Three years ago, Justin Adamcyk and his friend moved from Chicago to L.A. in the hopes of breaking into the cannabis industry. Their idea was to build a business shipping edibles to patients with medical marijuana licenses. They threw down some money to get the ball rolling and then they began looking for investors. But they soon realized that they had very little idea about the regulations they were up against.
“We were just outsiders looking in,” Adamcyk says. “I think the one big take-away was to focus on building a team, especially in this industry.”
In August, Adamcyk officially made his second go of it when he co-founded Ocean Goods, an L.A.-based cannabis distributor working with a variety of local products, such as Bad Wizard concentrates and Mary Jane Juice. This time, though, he has a team of partners including industry experts.
“It’s a steep learning curve,” Adamcyk says. “You have to understand the lingo, how the supply chain works. I think to have someone there that you can pull information from and that can act as an adviser is a necessity.”
Simone Cimiluca-Radzins, a founding partner at an L.A.-based cannabis consulting firm, advises entrepreneurs interested in establishing their first cannabis startup. She said she speaks to people “all the time” who want to be pioneers in the industry but who don’t understand the unique challenges businesses in the space face with the impending, unwritten Proposition 64 regulations.
“The startup cost of hiring consultants, advisers, lawyers, people that are helping apply for these licenses, is huge,” Cimiluca-Radzins says. “The conversation we have to have with these clients now is why don’t you start budgeting a lot for compliance? It’s not just like, ‘Hey, this is fun and sexy.’”
There’s still a host of unknowns about how new state and local rules — written to implement the California law legalizing adult recreational use of cannabis — might make it difficult for startups, particularly those dealing directly with the cannabis plant, to operate. It’s possible that the state will not be issuing enough licenses to go around, Cimiluca-Radzins said. And California could face a problem similar to Oregon, where there’s been a shortage of accredited marijuana labs to test products before they go to market.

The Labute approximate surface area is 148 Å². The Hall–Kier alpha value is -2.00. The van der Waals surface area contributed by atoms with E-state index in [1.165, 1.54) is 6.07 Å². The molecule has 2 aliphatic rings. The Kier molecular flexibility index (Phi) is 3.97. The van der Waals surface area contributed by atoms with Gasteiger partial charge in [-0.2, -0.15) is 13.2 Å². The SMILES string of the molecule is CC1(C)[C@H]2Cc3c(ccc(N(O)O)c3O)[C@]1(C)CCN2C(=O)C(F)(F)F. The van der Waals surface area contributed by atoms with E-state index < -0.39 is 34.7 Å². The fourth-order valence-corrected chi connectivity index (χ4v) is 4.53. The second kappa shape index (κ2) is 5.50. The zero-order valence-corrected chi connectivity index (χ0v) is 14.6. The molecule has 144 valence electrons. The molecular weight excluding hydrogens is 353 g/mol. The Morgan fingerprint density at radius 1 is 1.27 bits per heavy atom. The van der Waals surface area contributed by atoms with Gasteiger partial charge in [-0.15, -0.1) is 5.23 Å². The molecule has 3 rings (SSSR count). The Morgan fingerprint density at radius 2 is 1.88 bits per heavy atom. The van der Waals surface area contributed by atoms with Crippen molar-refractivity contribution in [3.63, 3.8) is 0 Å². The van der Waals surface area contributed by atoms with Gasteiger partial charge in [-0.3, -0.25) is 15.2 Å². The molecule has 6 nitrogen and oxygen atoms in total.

Adamcyk and his partners are meeting with investors to secure their seed capital. He’s confident that their company — which aims to create an efficient process for getting cannabis products to sellers — has tapped into an industry need, but he admits that there’s limited data on the probability of their success.
“Working with investors, it’s about being upfront with them,” he says. “We’re like, here’s some of the validation we’ve done, but at the end of the day, if you’re looking for a bet that’s safe, it’s not going to happen in this industry.”
Brian MacMahon, whose L.A.-based startup center Expert DOJO has helped more than 600 startups get up and running since 2014, is working with more cannabis businesses in the hopes that he’ll be able to increase their chances of surviving amid all the uncertainty. The failure rate of tech startups, according to MacMahon, is 97 percent, and he anticipates that number will be even worse in cannabis while the industry is getting established.
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“There’s a tiny investment market, and the investors who are investing are investing in cannabis products they already know and cannabis people they’ve known for a long time, so people who are new to the industry have a very small chance of breaking in even if they’ve got an amazing product,” he says. In addition to presenting funding challenges to startups, MacMahon warns against a trend he’s seen in other industries, where startups give venture capitalists a majority share in exchange for investment, only to be fired from their own companies.
Dan Braunstein foresaw some of these challenges. This is why, despite having more than five cannabis ideas that he thought were all viable, he ultimately founded GrassFed, which will start offering cannabis-infused fine dining around Los Angeles beginning in January. There was a low barrier to entry so it could be funded by friends and family, and there’s less competition in the “cannabis experience” market than in products. But he said he’s seen friends, smart ones with business plans, struggling to raise the initial capital for their cannabis startups for more than 18 months. This is why he thinks that “cannabis incubators are the next big thing.”
MacMahon anticipates that Expert DOJO is going to see a steady growth in the number of cannabis businesses seeking their guidance. His first conversation with them, he says, will be simple and frank: “Make sure that you’re really careful with your partners and really careful with the investors who come in. The failure within tech is high. Don’t think that cannabis is going to be any different.”